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|Title:||Quantifying sources of fine sediment supplied to post-fire debris flows in forest catchments using fallout radionuclide tracers|
|Citation:||Smith, H. G., Sheridan, G. J., Nyman, P., Child, D. P., Lane, P.N.J., Hotchkis, M. A. C., Jacobsen, G. E. (2012). Quantifying sources of fine sediment supplied to post-fire debris flows using fallout radionuclide tracers. GEOMORPHOLOGY, 139, 403-415.|
|Abstract:||Fine sediment supply has been identified as an important factor contributing to the initiation of runoff-generated debris flows after fire. However, despite the significance of fines for post-fire debris flow generation, no investigations have sought to quantify sources of this material in debris flow affected catchments. In this study, we employ fallout radionuclides ((CS)-C-137, Pb-210(ex) and Pu-239,Pu-240) as tracers to measure proportional contributions of fine sediment (<10 mu m) from hillslope surface and channel bank sources to levee and terminal fan deposits formed by post-fire debris flows in two forest catchments in southeastern Australia. While Cs-137 and Pb-210(ex) have been widely used in sediment tracing studies, application of Pu as a tracer represents a recent development and was limited to only one catchment. The ranges in estimated proportional hillslope surface contributions of fine sediment to individual debris flow deposits in each catchment were 22-69% and 32-74%. The greater susceptibility of Pb-210(ex) to apparent reductions in the ash content of channel deposits relative to hillslope sources resulted in its exclusion from the final analysis. No systematic change in the proportional source contributions to debris flow deposits was observed with distance downstream from channel initiation points. Instead, spatial variability in source contributions was largely influenced by the pattern of debris flow surges forming the deposits. Linking the tracing analysis with interpretation of depositional evidence allowed reconstruction of temporal sequences in sediment source contributions to debris flow surges. Hillslope source inputs dominated most elevated channel deposits such as marginal levees that were formed under peak flow conditions. This indicated the importance of hillslope runoff and fine sediment supply for debris flow generation in both catchments. In contrast, material stored within channels that was deposited during subsequent surges was predominantly channel-derived. The results demonstrate that fallout radionuclide tracers may provide unique information on changing source contributions of fine sediment during debris flow events. (C) 2011 Elsevier B.V. All rights reserved.|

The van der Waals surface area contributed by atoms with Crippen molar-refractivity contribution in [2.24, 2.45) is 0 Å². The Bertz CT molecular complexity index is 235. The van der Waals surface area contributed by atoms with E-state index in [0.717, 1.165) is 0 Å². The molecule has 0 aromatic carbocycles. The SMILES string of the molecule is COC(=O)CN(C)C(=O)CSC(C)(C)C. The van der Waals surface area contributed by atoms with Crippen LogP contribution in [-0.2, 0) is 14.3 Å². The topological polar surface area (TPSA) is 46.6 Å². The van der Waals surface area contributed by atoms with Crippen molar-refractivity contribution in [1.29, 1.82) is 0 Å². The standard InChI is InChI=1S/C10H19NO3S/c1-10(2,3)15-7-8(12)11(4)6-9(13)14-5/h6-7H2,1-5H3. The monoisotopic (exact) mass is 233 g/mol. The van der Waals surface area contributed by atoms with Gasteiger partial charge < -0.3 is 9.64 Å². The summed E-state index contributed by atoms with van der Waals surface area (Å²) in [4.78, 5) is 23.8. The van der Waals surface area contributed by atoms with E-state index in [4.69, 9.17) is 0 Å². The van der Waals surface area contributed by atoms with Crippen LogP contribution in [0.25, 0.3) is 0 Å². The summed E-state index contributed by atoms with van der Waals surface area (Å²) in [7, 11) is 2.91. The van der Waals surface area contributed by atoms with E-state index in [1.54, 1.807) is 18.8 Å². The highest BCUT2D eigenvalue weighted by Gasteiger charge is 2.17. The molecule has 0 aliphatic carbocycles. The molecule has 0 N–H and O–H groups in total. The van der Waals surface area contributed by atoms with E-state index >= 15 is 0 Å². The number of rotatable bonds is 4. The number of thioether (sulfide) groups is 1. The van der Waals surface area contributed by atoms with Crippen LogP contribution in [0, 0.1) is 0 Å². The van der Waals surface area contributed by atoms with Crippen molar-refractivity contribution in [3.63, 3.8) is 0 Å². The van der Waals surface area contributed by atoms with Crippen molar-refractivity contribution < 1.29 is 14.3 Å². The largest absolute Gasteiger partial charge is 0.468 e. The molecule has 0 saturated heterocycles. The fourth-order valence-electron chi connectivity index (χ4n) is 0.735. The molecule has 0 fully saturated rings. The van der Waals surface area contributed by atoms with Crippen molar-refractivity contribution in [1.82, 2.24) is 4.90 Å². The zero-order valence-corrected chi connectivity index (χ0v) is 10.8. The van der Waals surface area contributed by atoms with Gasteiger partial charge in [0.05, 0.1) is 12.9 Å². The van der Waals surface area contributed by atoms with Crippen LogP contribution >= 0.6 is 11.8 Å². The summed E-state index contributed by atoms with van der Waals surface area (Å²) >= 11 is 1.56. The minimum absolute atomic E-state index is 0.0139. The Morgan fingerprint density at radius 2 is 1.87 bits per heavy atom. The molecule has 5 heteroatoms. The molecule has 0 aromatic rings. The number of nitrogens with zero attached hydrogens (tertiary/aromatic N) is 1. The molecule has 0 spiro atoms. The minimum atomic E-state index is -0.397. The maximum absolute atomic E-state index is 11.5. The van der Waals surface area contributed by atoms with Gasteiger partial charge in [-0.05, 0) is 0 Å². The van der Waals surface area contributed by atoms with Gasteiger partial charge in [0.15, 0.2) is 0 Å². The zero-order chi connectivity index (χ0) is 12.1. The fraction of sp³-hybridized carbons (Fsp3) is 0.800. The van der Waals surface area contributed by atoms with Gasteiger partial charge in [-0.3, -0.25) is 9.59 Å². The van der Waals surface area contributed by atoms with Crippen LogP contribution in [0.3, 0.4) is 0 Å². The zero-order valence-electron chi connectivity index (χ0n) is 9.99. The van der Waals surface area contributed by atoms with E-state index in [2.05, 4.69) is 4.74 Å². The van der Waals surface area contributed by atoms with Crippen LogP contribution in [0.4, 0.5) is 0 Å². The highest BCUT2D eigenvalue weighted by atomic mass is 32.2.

|Gov't Doc #:||4202|
|Appears in Collections:||Journal Articles|
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